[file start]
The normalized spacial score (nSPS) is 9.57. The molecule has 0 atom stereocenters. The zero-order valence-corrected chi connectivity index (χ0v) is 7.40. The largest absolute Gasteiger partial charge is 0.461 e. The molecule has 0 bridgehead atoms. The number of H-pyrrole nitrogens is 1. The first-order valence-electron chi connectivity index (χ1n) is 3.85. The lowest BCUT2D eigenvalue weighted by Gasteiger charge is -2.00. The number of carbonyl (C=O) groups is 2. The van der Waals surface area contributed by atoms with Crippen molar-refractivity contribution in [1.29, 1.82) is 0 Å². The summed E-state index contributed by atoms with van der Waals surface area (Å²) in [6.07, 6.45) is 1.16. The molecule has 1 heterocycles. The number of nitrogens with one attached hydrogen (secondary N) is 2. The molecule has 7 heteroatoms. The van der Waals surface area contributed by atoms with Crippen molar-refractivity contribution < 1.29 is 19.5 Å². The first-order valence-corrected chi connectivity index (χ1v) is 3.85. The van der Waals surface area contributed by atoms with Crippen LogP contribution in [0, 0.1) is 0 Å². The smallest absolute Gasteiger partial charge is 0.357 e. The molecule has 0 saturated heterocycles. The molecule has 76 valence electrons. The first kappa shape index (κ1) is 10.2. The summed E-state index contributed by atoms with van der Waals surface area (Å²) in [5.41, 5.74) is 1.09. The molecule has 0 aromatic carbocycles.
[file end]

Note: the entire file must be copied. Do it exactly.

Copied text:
The normalized spacial score (nSPS) is 9.57. The molecule has 0 atom stereocenters. The zero-order valence-corrected chi connectivity index (χ0v) is 7.40. The largest absolute Gasteiger partial charge is 0.461 e. The molecule has 0 bridgehead atoms. The number of H-pyrrole nitrogens is 1. The first-order valence-electron chi connectivity index (χ1n) is 3.85. The lowest BCUT2D eigenvalue weighted by Gasteiger charge is -2.00. The number of carbonyl (C=O) groups is 2. The van der Waals surface area contributed by atoms with Crippen molar-refractivity contribution in [1.29, 1.82) is 0 Å². The summed E-state index contributed by atoms with van der Waals surface area (Å²) in [6.07, 6.45) is 1.16. The molecule has 1 heterocycles. The number of nitrogens with one attached hydrogen (secondary N) is 2. The molecule has 7 heteroatoms. The van der Waals surface area contributed by atoms with Crippen molar-refractivity contribution < 1.29 is 19.5 Å². The first-order valence-corrected chi connectivity index (χ1v) is 3.85. The van der Waals surface area contributed by atoms with Crippen LogP contribution in [0, 0.1) is 0 Å². The smallest absolute Gasteiger partial charge is 0.357 e. The molecule has 0 saturated heterocycles. The molecule has 76 valence electrons. The first kappa shape index (κ1) is 10.2. The summed E-state index contributed by atoms with van der Waals surface area (Å²) in [5.41, 5.74) is 1.09. The molecule has 0 aromatic carbocycles.